Every October and November the two branches of the Taurid meteor shower become active. The Taurids are not known for their high numbers, rather they are known more for the fireballs they produce. Occasionally there are more Taurid fireballs than normal. 2015 may be such a year. These increased numbers of fireballs are due to the fact that the Earth encounters larger than normal particles shed by comet 2P/Encke, the parent comet of the the Taurids. These fireballs are thought to be active between October 29 and November 10. Luckily, this at time of year the area of which these meteors appear to come from lies above the horizon all night long. During the evening hours Taurid meteors will shoot upwards from the eastern sky. Near midnight they sill shoot from an area high in the southern sky (as seen from mid-northern latitudes). In the late morning hours they will shoot upwards from the western sky. Unlike most meteors, the Taurids are not fast. The fireball class meteors are usually vividly colored and may fragment before they completely disintegrate. Not every meteor or fireball will be a Taurid as there are other minor showers active plus random activity.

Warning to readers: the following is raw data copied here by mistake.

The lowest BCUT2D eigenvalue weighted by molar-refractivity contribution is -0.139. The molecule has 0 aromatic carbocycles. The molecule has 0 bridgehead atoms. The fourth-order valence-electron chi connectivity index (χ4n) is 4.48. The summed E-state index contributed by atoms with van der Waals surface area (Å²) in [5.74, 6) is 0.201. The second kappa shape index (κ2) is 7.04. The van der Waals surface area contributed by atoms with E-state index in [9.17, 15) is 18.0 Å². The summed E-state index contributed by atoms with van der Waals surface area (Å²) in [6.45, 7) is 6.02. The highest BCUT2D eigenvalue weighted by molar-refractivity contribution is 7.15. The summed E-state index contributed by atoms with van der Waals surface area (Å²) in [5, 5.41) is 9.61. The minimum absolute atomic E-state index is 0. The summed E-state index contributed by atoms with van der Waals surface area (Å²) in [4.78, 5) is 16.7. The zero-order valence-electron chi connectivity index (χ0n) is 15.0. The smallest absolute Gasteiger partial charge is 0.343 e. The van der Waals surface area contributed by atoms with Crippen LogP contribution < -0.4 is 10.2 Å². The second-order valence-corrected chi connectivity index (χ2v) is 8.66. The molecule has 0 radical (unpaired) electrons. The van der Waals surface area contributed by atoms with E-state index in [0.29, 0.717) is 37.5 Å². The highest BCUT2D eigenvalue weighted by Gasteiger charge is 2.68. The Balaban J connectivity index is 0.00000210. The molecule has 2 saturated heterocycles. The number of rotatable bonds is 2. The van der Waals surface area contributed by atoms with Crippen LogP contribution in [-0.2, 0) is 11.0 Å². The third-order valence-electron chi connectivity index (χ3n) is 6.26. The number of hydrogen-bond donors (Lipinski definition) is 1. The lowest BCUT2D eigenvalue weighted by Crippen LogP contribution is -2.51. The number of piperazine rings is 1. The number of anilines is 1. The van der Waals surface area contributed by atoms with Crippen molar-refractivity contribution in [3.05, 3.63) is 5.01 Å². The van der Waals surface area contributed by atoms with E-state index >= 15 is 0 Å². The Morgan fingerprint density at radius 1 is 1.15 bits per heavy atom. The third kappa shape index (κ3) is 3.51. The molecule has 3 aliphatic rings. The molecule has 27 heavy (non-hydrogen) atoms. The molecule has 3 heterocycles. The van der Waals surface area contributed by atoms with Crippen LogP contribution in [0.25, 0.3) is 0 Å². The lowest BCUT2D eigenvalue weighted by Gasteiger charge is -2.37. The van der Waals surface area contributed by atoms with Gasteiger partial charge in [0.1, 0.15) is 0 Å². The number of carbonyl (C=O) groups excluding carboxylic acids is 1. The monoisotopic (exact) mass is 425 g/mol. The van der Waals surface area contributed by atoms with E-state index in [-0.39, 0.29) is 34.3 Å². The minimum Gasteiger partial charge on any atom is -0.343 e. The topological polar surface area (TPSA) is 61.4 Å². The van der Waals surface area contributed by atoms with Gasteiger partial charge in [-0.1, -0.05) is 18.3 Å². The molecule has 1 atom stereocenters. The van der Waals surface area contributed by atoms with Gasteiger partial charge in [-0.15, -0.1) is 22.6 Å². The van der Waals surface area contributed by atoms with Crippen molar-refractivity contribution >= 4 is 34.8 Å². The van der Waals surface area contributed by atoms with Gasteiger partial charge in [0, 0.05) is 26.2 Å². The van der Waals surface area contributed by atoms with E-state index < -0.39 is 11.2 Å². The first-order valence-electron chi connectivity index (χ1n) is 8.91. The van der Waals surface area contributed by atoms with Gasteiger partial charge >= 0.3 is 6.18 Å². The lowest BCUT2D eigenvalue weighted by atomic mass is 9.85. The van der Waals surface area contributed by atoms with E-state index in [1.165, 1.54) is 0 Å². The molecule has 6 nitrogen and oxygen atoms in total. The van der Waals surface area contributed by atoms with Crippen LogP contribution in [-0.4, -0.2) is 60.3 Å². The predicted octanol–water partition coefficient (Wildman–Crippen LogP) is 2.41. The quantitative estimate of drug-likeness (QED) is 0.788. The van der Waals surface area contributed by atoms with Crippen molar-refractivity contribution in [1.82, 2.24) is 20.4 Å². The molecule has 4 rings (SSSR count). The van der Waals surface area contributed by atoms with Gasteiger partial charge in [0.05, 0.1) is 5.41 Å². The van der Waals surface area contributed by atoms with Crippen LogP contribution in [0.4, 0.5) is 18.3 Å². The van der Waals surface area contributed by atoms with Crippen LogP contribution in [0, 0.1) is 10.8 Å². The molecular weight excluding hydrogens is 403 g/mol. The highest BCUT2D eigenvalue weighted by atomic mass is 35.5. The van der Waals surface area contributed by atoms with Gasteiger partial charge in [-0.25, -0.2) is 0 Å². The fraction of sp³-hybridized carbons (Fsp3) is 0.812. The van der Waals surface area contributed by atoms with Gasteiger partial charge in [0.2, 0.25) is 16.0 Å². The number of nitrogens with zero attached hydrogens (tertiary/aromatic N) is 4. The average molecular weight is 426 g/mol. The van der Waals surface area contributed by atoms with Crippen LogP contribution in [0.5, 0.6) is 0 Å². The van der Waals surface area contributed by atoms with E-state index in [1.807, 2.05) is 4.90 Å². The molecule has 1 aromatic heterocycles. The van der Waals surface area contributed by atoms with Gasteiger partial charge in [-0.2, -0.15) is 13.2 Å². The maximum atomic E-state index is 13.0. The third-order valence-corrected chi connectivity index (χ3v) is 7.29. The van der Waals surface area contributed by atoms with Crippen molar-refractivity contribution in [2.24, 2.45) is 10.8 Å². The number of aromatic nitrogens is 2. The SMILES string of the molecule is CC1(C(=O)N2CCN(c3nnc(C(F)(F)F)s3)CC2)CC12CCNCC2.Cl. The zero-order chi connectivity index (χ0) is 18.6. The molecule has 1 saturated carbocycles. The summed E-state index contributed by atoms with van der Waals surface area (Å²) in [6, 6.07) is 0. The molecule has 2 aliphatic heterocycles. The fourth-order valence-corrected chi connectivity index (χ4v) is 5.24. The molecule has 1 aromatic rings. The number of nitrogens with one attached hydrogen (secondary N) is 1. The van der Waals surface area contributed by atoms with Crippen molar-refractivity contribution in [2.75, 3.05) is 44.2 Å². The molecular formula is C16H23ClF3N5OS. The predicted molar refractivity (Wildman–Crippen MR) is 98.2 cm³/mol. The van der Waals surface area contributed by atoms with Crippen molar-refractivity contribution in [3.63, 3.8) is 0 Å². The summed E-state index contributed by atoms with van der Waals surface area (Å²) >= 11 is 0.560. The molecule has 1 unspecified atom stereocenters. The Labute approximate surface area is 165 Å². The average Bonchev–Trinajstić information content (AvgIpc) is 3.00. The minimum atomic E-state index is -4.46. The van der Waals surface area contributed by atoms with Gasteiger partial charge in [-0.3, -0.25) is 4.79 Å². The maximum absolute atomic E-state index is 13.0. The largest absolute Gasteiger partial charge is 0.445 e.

The American Meteor Society is always interested in any fireballs you may witness. If you happen to see one of these bright meteors, we invite you to fill out a fireball report at: please fill out an official fireball report.